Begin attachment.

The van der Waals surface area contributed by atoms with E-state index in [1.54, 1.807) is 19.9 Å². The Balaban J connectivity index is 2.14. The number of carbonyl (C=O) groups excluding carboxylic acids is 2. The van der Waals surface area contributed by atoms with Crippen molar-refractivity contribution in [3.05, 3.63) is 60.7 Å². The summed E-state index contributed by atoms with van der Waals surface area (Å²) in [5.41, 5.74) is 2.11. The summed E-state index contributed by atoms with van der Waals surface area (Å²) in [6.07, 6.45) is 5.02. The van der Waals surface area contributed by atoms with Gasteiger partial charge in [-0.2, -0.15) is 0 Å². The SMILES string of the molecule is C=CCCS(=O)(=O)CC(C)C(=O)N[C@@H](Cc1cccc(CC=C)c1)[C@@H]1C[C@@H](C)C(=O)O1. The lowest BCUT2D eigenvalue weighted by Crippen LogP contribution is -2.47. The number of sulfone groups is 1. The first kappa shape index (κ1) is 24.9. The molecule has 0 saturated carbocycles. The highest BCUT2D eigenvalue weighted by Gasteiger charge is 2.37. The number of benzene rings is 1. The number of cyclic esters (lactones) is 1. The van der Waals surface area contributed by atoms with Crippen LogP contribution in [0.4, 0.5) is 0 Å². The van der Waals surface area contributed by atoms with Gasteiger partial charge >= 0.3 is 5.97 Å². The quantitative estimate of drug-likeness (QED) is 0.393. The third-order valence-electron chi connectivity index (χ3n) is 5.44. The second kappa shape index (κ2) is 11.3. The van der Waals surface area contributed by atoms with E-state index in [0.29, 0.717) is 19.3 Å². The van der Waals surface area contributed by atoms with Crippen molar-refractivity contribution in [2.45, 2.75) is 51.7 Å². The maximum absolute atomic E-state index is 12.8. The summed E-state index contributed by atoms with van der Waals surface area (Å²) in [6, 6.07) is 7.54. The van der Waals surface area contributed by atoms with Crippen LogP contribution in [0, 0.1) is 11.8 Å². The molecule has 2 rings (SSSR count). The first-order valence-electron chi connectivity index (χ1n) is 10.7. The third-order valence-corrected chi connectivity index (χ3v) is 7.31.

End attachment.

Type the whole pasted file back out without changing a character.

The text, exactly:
The van der Waals surface area contributed by atoms with E-state index in [1.54, 1.807) is 19.9 Å². The Balaban J connectivity index is 2.14. The number of carbonyl (C=O) groups excluding carboxylic acids is 2. The van der Waals surface area contributed by atoms with Crippen molar-refractivity contribution in [3.05, 3.63) is 60.7 Å². The summed E-state index contributed by atoms with van der Waals surface area (Å²) in [5.41, 5.74) is 2.11. The summed E-state index contributed by atoms with van der Waals surface area (Å²) in [6.07, 6.45) is 5.02. The van der Waals surface area contributed by atoms with Gasteiger partial charge in [-0.2, -0.15) is 0 Å². The SMILES string of the molecule is C=CCCS(=O)(=O)CC(C)C(=O)N[C@@H](Cc1cccc(CC=C)c1)[C@@H]1C[C@@H](C)C(=O)O1. The lowest BCUT2D eigenvalue weighted by Crippen LogP contribution is -2.47. The number of sulfone groups is 1. The first kappa shape index (κ1) is 24.9. The molecule has 0 saturated carbocycles. The highest BCUT2D eigenvalue weighted by Gasteiger charge is 2.37. The number of benzene rings is 1. The number of cyclic esters (lactones) is 1. The van der Waals surface area contributed by atoms with Crippen LogP contribution in [0.4, 0.5) is 0 Å². The van der Waals surface area contributed by atoms with Gasteiger partial charge >= 0.3 is 5.97 Å². The quantitative estimate of drug-likeness (QED) is 0.393. The third-order valence-electron chi connectivity index (χ3n) is 5.44. The second kappa shape index (κ2) is 11.3. The van der Waals surface area contributed by atoms with E-state index in [0.29, 0.717) is 19.3 Å². The van der Waals surface area contributed by atoms with Crippen molar-refractivity contribution in [2.45, 2.75) is 51.7 Å². The maximum absolute atomic E-state index is 12.8. The summed E-state index contributed by atoms with van der Waals surface area (Å²) in [6, 6.07) is 7.54. The van der Waals surface area contributed by atoms with Crippen LogP contribution in [0, 0.1) is 11.8 Å². The molecule has 2 rings (SSSR count). The first-order valence-electron chi connectivity index (χ1n) is 10.7. The third-order valence-corrected chi connectivity index (χ3v) is 7.31.